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Question DetailsAsked on 10/6/2014

How much does it cost to winterize the plumbing of a vaccant home? 2 full baths, kitchen, water heater, softener

House is in Indiana, built in 1950's, on well and septic

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Here is a prior similar question with a couple of responses that might help you -

https://answers.angieslist.com/What-t...


For the plumbing only, that can run about $250 for shutoff and drain only, on up to $500 range (plus cost of installing a lowpoint blowdown valve if needed) to drain AND blow out with high-volume air compressor to really get the pipes water-free.


Of course, in your case you have maybe 50-100% more to winterize the well system too, which typically requires a pump and well contractor unless just a shallow well with above-ground pump.


Pay attention to where shutoff valves and such are - because the water can freeze at them also if above-ground or not below frost line, although you may (if you do not have a service line/meter backflow preventer) have the advantage of having the open service line for the pressure to dissipate in if the water freezes in your shutoff valve. In houses with significant frost penetration (probably about 2.5 to 5 feet in your case depending on your locale and especially on how far north you are in the state), I prefer to drain the lines and then keep a faucet or two open somewhere where it will be noticed by the person checking the house AND cause no problem from possible flowing and icing, then shut off the water at the buried keybox - the utility shutoff. In colder areas or very harsh winters, it is not unheard of for the in-house shutoff valve or the piep right below it to burst, resulting in a full flow 1-2 inches in diameter into the house - NOT good news. When thinking of possible open faucets in case the shutoff valve leaks water into the system (pretty common with old valves) pay attention to what will happen to the water, realizing things like floor drains that would normally handle the water OK will ice up immediately too.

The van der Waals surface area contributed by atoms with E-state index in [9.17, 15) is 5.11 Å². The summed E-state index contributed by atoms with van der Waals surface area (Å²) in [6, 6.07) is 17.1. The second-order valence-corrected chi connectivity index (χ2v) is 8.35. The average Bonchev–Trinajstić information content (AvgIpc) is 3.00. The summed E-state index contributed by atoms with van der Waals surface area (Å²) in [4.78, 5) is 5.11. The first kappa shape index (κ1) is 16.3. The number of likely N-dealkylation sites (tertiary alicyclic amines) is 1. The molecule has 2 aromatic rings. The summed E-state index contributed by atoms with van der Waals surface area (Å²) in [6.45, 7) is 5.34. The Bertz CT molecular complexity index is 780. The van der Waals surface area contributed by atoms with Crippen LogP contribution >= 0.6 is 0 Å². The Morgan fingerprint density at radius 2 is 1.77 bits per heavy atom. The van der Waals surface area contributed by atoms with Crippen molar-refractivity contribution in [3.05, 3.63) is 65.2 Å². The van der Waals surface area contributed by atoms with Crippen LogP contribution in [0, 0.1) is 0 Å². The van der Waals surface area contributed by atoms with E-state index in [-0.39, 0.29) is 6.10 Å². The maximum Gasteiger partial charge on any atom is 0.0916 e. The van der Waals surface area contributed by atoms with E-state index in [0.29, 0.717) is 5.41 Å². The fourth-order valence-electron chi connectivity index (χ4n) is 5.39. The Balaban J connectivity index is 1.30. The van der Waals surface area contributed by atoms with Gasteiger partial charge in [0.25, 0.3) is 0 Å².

Of course, if you can leave a few faucets open after draining (where emptying AND glaciering will not hurt), then the trouble you go to with the winterizing depends a lot on how much damage would occur if there WAS a break near the shutoff valve.


Personally, while in cabins and such it is unavoidable, I hate shutting down a heating system even if you do drain the pipes - I prefer to keep the house warm to avoid problems. Of course, with steam/hot water systems shuttingoff the water is not possible like it is with forced air.


Another, though generally quite a bit more expensive solution, is to drain the system then refill it with a propylene (NOT ethylene) glycol RV antifreeze solution and leave the system that way. Not suitable for all pumps or boilers,, so you need to check manufacturer recommendation on that, but does solve some of the corrosion and boiler/water heater rusting issues that occur with draining and leaving it empy all winter. You still want to shut off the water shutoff valve(s) in case of a leaking or broken pipe.

Answered 5 years ago by LCD




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